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Proteomics of Cerebrospinal Fluid in Chronic Fatigue Syndrome

The safety and scientific validity of this study is the responsibility of the study sponsor and investigators. Listing a study does not mean it has been evaluated by the U.S. Federal Government. Read our disclaimer for details.
ClinicalTrials.gov Identifier: NCT00810329
Recruitment Status : Completed
First Posted : December 18, 2008
Last Update Posted : February 25, 2014
Information provided by (Responsible Party):

December 17, 2008
December 18, 2008
February 25, 2014
July 2007
April 2011   (Final data collection date for primary outcome measure)
Differences in the proteins in the fluid around the brain, between Chronic fatigue syndrome and Healthy subjects. These proteins may identify the disease and define its mechanism. [ Time Frame: 3 - 4 years ]
Same as current
Complete list of historical versions of study NCT00810329 on ClinicalTrials.gov Archive Site
Blood pressure differences in response to exercise, blood test and cerebrospinal fluid, questionnaire results and sensory nerve testing to determine the role(s) of altered nerve and brain function in Chronic fatigue syndrome. [ Time Frame: 3- 4 years ]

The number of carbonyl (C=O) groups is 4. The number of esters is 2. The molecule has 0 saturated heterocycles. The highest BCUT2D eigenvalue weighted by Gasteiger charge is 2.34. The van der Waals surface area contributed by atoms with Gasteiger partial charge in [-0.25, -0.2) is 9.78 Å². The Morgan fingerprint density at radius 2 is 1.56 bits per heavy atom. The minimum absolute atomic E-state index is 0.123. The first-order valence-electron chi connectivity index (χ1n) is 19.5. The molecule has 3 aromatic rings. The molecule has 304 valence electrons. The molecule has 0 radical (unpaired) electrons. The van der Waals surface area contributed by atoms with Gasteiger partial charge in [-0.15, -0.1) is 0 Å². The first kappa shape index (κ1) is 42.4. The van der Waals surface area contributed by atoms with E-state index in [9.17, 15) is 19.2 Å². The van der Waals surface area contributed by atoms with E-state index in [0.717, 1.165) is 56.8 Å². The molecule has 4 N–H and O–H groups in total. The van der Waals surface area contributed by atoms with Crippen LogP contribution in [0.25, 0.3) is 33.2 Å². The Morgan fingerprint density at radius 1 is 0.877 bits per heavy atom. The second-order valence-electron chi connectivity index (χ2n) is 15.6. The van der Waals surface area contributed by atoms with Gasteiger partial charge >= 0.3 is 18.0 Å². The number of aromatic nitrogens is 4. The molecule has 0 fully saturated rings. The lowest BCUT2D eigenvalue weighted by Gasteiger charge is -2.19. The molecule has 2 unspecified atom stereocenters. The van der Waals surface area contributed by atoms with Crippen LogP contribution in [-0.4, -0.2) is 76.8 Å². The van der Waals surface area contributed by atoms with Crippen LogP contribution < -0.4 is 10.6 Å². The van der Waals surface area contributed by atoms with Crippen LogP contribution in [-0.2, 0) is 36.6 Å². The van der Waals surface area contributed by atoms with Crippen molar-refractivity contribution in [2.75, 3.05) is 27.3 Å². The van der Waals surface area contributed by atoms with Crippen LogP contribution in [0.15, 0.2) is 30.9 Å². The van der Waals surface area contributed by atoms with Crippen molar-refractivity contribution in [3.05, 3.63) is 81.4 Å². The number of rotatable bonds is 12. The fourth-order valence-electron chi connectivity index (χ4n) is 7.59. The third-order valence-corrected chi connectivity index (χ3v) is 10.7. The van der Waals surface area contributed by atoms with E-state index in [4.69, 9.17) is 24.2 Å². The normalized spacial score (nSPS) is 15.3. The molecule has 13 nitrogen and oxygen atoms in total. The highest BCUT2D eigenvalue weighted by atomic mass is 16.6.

Blood pressure differences in response to exercise, blood tests, questionnaire results and sensory nerve testing to determine the role(s) of altered nerve and brain function in Chronic fatigue syndrome. [ Time Frame: 3- 4 years ]
Not Provided
Not Provided
Proteomics of Cerebrospinal Fluid in Chronic Fatigue Syndrome
Identify Unique Set of Proteins in Cerebrospinal Fluid, Which Are Believed to be Found in Chronic Fatigue Syndrome Participants, But Not in Healthy Controls.

The purpose of this study is:

  1. To identify specific set of proteins in the cerebrospinal fluid (fluid surrounding the brain and the spinal cord), that are believed to be seen in Chronic fatigue syndrome (CFS) patients, but not in healthy controls (HC). A similar study that the investigators had conducted before,suggested that significant changes in proteins in the cerebrospinal fluid may be due to the fundamental pathology of this disorder.
  2. Increased cerebrospinal fluid pressure (pressure that helps the cerebrospinal fluid to move around the brain and the spinal cord), may be related with certain symptoms like headache, sleep problems, light headedness, increased pain, excessive tiredness (fatigue) even with minimal work and memory problems.
  3. Assessment of Autonomic Nervous system function (Sympathetic nervous system)between the CFS and HC.
  4. Perform Lung Function Testing or pulmonary function test to estimate the lung capacities and score shortness of breath while performing breathing maneuvers.